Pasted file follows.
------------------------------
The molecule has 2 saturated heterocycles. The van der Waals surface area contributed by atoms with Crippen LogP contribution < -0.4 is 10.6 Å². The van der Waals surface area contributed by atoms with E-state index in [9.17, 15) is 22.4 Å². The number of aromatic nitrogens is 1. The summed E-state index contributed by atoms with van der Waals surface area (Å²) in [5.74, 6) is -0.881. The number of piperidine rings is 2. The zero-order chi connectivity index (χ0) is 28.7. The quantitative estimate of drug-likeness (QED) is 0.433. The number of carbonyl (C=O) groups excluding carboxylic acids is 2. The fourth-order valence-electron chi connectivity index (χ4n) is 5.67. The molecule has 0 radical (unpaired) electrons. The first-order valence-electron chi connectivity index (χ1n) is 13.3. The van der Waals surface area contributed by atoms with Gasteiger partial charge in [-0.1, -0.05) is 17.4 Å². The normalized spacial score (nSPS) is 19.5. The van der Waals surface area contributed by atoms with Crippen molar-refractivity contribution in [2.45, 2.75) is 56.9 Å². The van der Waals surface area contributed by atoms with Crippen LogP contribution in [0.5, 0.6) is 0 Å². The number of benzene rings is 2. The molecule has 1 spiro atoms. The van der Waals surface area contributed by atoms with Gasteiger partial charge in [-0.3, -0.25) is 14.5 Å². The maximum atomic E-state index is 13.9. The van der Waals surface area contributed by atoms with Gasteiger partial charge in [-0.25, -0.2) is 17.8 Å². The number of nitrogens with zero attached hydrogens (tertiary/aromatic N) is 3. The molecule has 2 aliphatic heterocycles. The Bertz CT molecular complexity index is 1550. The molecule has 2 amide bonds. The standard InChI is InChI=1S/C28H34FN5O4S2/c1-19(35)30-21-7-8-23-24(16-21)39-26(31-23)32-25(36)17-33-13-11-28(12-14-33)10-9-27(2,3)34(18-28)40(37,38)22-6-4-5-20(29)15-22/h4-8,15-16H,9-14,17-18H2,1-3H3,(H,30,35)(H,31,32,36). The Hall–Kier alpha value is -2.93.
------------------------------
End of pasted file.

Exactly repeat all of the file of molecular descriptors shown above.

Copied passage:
The molecule has 2 saturated heterocycles. The van der Waals surface area contributed by atoms with Crippen LogP contribution < -0.4 is 10.6 Å². The van der Waals surface area contributed by atoms with E-state index in [9.17, 15) is 22.4 Å². The number of aromatic nitrogens is 1. The summed E-state index contributed by atoms with van der Waals surface area (Å²) in [5.74, 6) is -0.881. The number of piperidine rings is 2. The zero-order chi connectivity index (χ0) is 28.7. The quantitative estimate of drug-likeness (QED) is 0.433. The number of carbonyl (C=O) groups excluding carboxylic acids is 2. The fourth-order valence-electron chi connectivity index (χ4n) is 5.67. The molecule has 0 radical (unpaired) electrons. The first-order valence-electron chi connectivity index (χ1n) is 13.3. The van der Waals surface area contributed by atoms with Gasteiger partial charge in [-0.1, -0.05) is 17.4 Å². The normalized spacial score (nSPS) is 19.5. The van der Waals surface area contributed by atoms with Crippen molar-refractivity contribution in [2.45, 2.75) is 56.9 Å². The van der Waals surface area contributed by atoms with Crippen LogP contribution in [0.5, 0.6) is 0 Å². The number of benzene rings is 2. The molecule has 1 spiro atoms. The van der Waals surface area contributed by atoms with Gasteiger partial charge in [-0.3, -0.25) is 14.5 Å². The maximum atomic E-state index is 13.9. The van der Waals surface area contributed by atoms with Gasteiger partial charge in [-0.25, -0.2) is 17.8 Å². The number of nitrogens with zero attached hydrogens (tertiary/aromatic N) is 3. The molecule has 2 aliphatic heterocycles. The Bertz CT molecular complexity index is 1550. The molecule has 2 amide bonds. The standard InChI is InChI=1S/C28H34FN5O4S2/c1-19(35)30-21-7-8-23-24(16-21)39-26(31-23)32-25(36)17-33-13-11-28(12-14-33)10-9-27(2,3)34(18-28)40(37,38)22-6-4-5-20(29)15-22/h4-8,15-16H,9-14,17-18H2,1-3H3,(H,30,35)(H,31,32,36). The Hall–Kier alpha value is -2.93.